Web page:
Even when their own romances had ended, nothing happened for a while. Feelings only developed in their second year of college.
“For me very clear ‘yung moment na na-realize ko na gusto ko siya. And I guess I knew at that moment na hindi na siya friend lang for me,” Ma’am Dawn said.
As Leo and Dawn got closer, it only seemed natural that he would go fetch her from her Physical Education class. She took Basketball and, everyday, he’d bring her mineral water.
“Si Leo ‘di siya sweet na tao. ‘Di siya traditionally sweet na person. Like if you were looking for gentlemanly, flowery words or gestures, ‘di siya ganun,” Dawn said.
So when Leo brought Dawn mineral water everyday, she thought it was nice. He’d never shown that side to her before. No, she found it sweet. Yes, she wanted to keep the bottles as a souvenir.
“Hala! Oh, no!” Dawn would say to herself. “Parang may nangyayari.”
How it Went: Trying Things Out
Flash forward to some years later. Dawn and Leo were not yet teachers. Leo was finishing college and Dawn took a Master’s degree in Conservation Science at Columbia University.
The school was in New York.
Both Dawn and Leo recalled this phase in their relationship as a cloudy one.
The Internet was only at its inception. Dawn and Leo only had telephones to communicate.
Dawn would save some money from her job in the library and call Leo at least once a week. But Dawn seemed like she didn’t want to maintain the relationship.
“Feeling ko ang stupid ko nung kid ako eh. I had this stupid idea na I didn’t want to do long distance relationships. I didn’t want to have that pressure on him to stay faithful. Because he was graduating from college, he was getting a new job. He might feel pressured to stay in a relationship when a lot of exciting things were happening to him,” Dawn said.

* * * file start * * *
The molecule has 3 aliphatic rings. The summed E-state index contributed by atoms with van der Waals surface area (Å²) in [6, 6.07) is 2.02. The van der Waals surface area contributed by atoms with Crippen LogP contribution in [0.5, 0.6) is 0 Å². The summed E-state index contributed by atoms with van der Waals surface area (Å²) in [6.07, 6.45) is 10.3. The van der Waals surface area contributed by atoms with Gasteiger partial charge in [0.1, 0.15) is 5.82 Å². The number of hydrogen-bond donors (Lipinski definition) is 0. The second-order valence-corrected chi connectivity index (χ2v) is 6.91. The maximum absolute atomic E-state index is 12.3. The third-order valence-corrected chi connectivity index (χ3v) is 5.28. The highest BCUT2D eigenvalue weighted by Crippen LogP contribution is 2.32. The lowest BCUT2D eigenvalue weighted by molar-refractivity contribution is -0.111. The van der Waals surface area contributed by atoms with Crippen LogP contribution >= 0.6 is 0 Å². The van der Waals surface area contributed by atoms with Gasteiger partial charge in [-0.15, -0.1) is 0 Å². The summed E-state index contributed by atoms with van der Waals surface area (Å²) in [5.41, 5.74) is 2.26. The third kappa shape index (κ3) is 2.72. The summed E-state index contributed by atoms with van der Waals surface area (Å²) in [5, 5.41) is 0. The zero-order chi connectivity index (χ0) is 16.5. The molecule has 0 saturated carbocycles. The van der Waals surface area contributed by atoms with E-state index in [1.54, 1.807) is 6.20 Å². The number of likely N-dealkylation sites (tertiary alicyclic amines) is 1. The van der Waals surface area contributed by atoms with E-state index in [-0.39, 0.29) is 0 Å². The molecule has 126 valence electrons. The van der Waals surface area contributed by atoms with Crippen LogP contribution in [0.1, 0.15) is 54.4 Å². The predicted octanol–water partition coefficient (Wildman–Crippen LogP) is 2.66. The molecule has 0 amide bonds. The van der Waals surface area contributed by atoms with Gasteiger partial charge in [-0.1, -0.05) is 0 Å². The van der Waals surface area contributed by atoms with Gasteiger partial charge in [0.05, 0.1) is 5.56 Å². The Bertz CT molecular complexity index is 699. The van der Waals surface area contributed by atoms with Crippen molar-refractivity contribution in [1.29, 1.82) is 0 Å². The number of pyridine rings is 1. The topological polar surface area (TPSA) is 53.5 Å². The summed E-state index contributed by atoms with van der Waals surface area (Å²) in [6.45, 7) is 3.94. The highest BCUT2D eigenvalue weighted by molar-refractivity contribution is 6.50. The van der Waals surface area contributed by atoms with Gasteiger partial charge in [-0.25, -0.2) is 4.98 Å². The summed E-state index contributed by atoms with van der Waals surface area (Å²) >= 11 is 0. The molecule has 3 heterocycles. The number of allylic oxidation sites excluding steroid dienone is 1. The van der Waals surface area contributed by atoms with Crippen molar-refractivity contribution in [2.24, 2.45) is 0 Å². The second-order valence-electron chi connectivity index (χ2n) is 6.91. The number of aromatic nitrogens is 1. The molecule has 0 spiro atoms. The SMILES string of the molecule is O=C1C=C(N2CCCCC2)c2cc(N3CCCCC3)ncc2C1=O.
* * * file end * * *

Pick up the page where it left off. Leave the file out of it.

She didn’t want to burden him. She wanted him to keep his options open. Sir Leo said, however, “Why don’t we just try it?”
She didn’t finish her degree. She didn’t finish her dissertation. Ma’am Dawn said Dawn was young and had unrealistic expectations about what she wanted to do.
It was 2001 and funding for research destabilized anyway due to the 9/11 attacks on the World Trade Center. She decided to just go back home and pursue her master’s degree in the Philippines.
When she came back, only Leo greeted and fetched her from the airport. Ma’am Dawn described the initial meeting as “awkward.”
“I thought we [broke up]. But maybe it was not a “break-up break-up”. Oh my god, this is, like, 15-plus-year-old memories. Siguro, baka for him, it was not a break-up. Yeah, it was natural naman na siya magfe-fetch sa’kin kasi we were friends,” Ma’am Dawn laughed.
Ma’am Dawn added, “It was a very complicated time. Noong bumalik na ako for good. I guess there were a lot of conversations about what had happened…We didn’t talk about it at first. It was very awkward. Eventually, it would just come into — we would work our way to talk about it.”
They tried again.
Years earlier, when Dawn started wanting to keep the mineral bottles Leo brought as a souvenir and exclaimed “Hala!” at her own feelings, they only tried it, too.
Dawn had just come from a horrible relationship and her father just died from lung cancer. She described herself as “a mess.” But that didn’t stop her from falling in love.